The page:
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Understanding Portability in Estate Planning

Law Office of Jonathan D. Alexander, Esq.

Portability is an essential concept in estate planning, allowing spouses to combine their estate and gift tax exemptions. This strategic tool ensures that a surviving spouse can utilize any unused estate tax exemption from their deceased partner, thereby maximizing the available exemption to protect their assets from excessive taxation.

What is Portability?

Portability enables a surviving spouse to inherit the unused portion of the estate tax exemption from their deceased spouse. This means the surviving spouse can use both their own exemption and the unused exemption of the deceased, effectively doubling the amount that can be shielded from estate and gift taxes.

Background on Estate Tax and Portability

The federal gift and estate tax applies to transfers made during life and at death. Each individual currently has an exemption of $13.06 million (as of 2024), which can be used to offset taxable transfers. Gifts made to a U.S. citizen spouse or certain trusts for their benefit typically do not use this exemption. Portability allows the surviving spouse to pick up the unused exemption, preventing estate tax liability that might arise if one spouse leaves all assets to the other.

How to Elect Portability

Portability is not automatic. To benefit from it, the deceased spouse’s estate must file a federal estate tax return and elect portability within nine months of the spouse’s death, with possible extensions. This crucial step enables the surviving spouse to utilize the unused exemption.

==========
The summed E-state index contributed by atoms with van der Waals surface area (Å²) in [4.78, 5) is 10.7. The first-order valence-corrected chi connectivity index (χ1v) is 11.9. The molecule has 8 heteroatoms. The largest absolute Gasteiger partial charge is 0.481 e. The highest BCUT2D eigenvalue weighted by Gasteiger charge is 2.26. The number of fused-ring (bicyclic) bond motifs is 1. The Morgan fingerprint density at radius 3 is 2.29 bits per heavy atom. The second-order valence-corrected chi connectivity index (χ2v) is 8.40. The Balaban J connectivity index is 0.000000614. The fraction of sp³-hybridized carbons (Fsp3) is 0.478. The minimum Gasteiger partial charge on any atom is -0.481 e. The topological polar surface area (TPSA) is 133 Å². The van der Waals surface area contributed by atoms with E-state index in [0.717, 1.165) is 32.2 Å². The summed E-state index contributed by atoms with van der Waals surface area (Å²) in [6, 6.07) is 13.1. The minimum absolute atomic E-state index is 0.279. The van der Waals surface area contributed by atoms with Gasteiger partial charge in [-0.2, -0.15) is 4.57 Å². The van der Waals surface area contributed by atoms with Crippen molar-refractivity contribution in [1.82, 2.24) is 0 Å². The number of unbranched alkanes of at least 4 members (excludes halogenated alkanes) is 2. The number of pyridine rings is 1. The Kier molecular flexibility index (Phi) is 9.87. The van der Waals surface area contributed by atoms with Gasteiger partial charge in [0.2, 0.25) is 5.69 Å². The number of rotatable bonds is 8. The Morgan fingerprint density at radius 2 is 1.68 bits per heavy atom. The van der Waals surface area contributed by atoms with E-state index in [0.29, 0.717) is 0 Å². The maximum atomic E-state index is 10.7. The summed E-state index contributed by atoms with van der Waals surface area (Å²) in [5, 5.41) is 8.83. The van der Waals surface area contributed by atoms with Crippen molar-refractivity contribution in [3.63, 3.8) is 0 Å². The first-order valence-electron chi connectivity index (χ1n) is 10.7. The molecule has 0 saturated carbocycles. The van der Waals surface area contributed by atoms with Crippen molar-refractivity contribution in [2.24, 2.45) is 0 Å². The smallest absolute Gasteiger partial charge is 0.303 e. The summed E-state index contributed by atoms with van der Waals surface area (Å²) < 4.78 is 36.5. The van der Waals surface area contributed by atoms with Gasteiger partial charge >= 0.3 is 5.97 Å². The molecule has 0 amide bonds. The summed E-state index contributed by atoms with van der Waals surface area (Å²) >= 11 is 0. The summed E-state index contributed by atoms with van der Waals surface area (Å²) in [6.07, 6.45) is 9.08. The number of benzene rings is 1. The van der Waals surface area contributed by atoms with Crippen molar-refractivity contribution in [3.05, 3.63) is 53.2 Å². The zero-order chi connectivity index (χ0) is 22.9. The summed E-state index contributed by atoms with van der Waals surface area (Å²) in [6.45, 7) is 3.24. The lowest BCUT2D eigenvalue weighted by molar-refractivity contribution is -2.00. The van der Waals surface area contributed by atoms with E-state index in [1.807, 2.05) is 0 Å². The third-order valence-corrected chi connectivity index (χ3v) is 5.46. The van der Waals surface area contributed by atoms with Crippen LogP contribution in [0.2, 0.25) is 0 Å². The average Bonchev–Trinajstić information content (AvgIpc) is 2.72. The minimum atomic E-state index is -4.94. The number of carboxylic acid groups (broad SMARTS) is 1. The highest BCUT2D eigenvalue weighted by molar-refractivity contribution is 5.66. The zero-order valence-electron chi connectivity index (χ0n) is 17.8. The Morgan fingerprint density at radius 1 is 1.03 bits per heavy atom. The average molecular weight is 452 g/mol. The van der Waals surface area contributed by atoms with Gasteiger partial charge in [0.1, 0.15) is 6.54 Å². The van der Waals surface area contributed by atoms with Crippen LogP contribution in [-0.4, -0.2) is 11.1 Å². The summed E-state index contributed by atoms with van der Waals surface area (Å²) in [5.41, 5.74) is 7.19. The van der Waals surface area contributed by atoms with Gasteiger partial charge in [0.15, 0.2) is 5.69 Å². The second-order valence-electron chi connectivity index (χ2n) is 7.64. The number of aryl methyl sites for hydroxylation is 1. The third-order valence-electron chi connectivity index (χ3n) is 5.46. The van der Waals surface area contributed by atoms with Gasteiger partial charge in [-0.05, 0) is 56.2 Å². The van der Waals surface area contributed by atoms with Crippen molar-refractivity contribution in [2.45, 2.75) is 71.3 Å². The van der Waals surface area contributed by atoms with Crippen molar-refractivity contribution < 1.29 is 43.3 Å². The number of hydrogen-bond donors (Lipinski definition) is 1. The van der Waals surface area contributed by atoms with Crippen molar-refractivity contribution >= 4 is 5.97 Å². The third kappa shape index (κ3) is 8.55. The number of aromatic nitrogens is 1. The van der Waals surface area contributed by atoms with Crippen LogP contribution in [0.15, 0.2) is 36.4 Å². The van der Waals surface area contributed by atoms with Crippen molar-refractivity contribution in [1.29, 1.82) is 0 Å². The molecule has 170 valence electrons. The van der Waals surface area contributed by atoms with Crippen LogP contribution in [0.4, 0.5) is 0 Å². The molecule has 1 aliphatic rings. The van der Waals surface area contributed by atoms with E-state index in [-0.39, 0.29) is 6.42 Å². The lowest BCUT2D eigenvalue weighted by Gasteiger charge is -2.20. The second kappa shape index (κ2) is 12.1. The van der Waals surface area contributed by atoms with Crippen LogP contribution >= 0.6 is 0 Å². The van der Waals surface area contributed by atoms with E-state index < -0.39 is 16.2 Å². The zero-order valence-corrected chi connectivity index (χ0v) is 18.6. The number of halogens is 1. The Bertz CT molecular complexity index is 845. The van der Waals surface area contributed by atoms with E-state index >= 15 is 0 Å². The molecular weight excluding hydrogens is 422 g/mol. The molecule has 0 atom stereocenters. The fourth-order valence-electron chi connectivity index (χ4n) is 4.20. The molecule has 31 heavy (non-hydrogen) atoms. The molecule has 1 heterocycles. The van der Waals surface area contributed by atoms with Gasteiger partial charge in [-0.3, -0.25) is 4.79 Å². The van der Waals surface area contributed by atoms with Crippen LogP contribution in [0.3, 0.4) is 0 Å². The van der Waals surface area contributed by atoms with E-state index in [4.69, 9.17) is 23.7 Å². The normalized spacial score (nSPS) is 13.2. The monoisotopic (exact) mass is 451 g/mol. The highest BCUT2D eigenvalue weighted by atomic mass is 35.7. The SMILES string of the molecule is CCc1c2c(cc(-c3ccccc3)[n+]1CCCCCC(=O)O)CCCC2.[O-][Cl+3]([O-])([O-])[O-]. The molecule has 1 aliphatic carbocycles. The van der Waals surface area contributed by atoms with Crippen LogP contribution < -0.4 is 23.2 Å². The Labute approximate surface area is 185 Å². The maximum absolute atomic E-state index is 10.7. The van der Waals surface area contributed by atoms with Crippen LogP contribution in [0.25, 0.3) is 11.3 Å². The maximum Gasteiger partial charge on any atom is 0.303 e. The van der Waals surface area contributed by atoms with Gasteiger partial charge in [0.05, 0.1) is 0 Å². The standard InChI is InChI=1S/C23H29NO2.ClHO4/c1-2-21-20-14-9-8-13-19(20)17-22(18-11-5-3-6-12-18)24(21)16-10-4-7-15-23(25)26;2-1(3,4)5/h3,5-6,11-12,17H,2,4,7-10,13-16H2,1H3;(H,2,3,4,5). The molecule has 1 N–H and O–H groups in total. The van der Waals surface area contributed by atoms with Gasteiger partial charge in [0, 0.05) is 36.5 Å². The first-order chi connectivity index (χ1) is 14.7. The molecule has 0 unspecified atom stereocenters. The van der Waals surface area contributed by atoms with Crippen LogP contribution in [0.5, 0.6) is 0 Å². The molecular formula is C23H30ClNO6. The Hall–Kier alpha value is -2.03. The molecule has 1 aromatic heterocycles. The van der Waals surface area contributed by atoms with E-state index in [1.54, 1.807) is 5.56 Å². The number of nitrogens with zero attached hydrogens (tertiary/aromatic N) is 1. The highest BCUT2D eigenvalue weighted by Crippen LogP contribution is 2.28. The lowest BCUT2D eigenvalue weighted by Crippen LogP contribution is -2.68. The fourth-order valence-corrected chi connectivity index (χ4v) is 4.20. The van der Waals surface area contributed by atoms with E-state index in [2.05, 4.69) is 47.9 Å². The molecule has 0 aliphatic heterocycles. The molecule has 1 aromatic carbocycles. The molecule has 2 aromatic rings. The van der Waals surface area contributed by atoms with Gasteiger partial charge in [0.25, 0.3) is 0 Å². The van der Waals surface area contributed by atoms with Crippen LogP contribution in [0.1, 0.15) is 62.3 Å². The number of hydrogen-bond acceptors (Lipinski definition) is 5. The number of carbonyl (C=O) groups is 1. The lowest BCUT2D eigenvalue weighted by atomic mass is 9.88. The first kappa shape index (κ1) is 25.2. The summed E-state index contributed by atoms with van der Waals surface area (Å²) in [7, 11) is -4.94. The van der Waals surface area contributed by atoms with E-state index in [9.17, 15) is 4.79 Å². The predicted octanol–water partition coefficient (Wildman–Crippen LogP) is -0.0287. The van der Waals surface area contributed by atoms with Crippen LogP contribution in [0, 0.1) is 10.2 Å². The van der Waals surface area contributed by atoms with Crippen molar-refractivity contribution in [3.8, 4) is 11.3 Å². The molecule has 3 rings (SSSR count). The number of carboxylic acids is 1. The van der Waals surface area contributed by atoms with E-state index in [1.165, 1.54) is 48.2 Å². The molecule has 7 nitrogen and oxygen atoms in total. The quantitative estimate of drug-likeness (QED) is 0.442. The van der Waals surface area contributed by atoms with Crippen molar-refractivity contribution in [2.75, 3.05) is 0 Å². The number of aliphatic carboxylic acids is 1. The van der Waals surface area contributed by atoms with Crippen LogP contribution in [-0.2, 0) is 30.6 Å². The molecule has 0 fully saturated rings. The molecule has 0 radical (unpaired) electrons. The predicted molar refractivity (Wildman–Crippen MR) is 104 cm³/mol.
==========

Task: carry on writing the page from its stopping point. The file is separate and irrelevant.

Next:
Advantages of Portability

The primary advantage of portability is flexibility. It allows couples to plan their estates and transfer assets according to their wishes, using the combined exemptions to reduce or eliminate estate taxes. This flexibility helps manage the estate effectively and fulfill the couple’s estate planning goals.

When to Consider Portability

While portability offers significant benefits, it may not always be necessary. For individuals whose estates fall below the exemption threshold, the cost and complexity of filing an estate tax return might outweigh the benefits. Families should evaluate the potential costs and benefits of electing portability in consultation with their estate planning attorney.

Limitations of Portability

Portability has several limitations:

  • State Estate Taxes: While California does not have a state estate tax, many other states do. In those states, portability may not apply at the state level. Additional estate planning may be required for those with estates in states with their own estate taxes.
  • Overreliance on Portability: Assuming portability will always be elected can lead to complications. If not properly elected, all assets may end up in the surviving spouse’s estate, triggering estate tax.
  • Generation-Skipping Transfer (GST) Tax: Portability does not apply to the GST tax exemption, which allows transfers to grandchildren and further descendants without additional taxes. Other planning options may be necessary for long-term family wealth management.
  • Last Deceased Spouse Rule: Portability only applies to the unused exemption of the last deceased spouse. Individuals cannot accumulate exemptions from multiple spouses over time.

Final Thoughts

Portability provides substantial flexibility in estate planning, allowing couples to maximize their estate and gift tax exemptions. By enabling the transfer of unused exemptions, it simplifies the estate planning process and reduces tax burdens on surviving spouses. However, it requires careful consideration and timely action to elect properly.

For personalized advice and to ensure your estate plan fully leverages the benefits of portability, schedule a confidential consultation with Estate Planning Attorney Jonathan Alexander. Call (949) 334-7823 to protect your legacy and secure your family’s financial future.

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